Often, when there is high demand for something that is limited, a lottery is run to make the process fair. Whether it is the allocation of units in a subsidized housing block or kindergarten placements at a reputable public school, a lottery makes sure that everyone has an equal chance of winning. In addition, the lottery can also be used to dish out money for a number of reasons. It can be found in professional sports where players can pay to get a number on a ticket, or it can be used for state-sponsored lotteries that dish out big cash prizes to paying participants.
As Cohen explains, the lottery’s early history is “characterized politically by an exigency that made it attractive to many people who would otherwise not gamble.” In fact, in the immediate post-World War II period, states were trying to expand their social safety nets but needed more money. Lotteries were an easy way to raise revenue without raising taxes. Many states, including the one where Jackson set The Lottery, ran state-sponsored lotteries. In addition, private lotteries were very popular in the United States. They helped finance the construction of Harvard, Yale, and Princeton and even the Continental Congress’ attempt to hold a lottery to help fund the Revolutionary War.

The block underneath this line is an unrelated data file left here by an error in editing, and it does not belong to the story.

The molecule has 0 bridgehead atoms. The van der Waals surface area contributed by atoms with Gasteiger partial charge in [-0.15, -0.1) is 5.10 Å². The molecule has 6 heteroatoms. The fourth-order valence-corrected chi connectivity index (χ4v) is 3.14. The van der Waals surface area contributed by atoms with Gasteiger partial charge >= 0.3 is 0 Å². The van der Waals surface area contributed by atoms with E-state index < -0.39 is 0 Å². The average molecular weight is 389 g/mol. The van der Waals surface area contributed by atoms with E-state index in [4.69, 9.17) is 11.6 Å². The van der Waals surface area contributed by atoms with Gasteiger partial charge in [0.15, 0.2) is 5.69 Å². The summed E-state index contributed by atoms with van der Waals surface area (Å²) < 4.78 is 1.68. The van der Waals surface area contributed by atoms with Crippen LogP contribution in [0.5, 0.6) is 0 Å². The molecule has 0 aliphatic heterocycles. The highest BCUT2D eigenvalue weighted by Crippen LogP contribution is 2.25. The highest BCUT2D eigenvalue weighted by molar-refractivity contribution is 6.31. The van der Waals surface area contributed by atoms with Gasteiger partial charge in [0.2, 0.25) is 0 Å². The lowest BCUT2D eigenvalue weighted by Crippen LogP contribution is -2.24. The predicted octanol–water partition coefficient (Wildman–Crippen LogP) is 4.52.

The story is a plain but effective portrayal of life in the unnamed village, where traditions and customs are a part of daily life. The plot revolves around the villagers’ annual lottery, which is held on June 27. As the story begins, the heads of families gather for this event and draw a slip of paper from a box; all the papers are blank except one that has a black spot on it.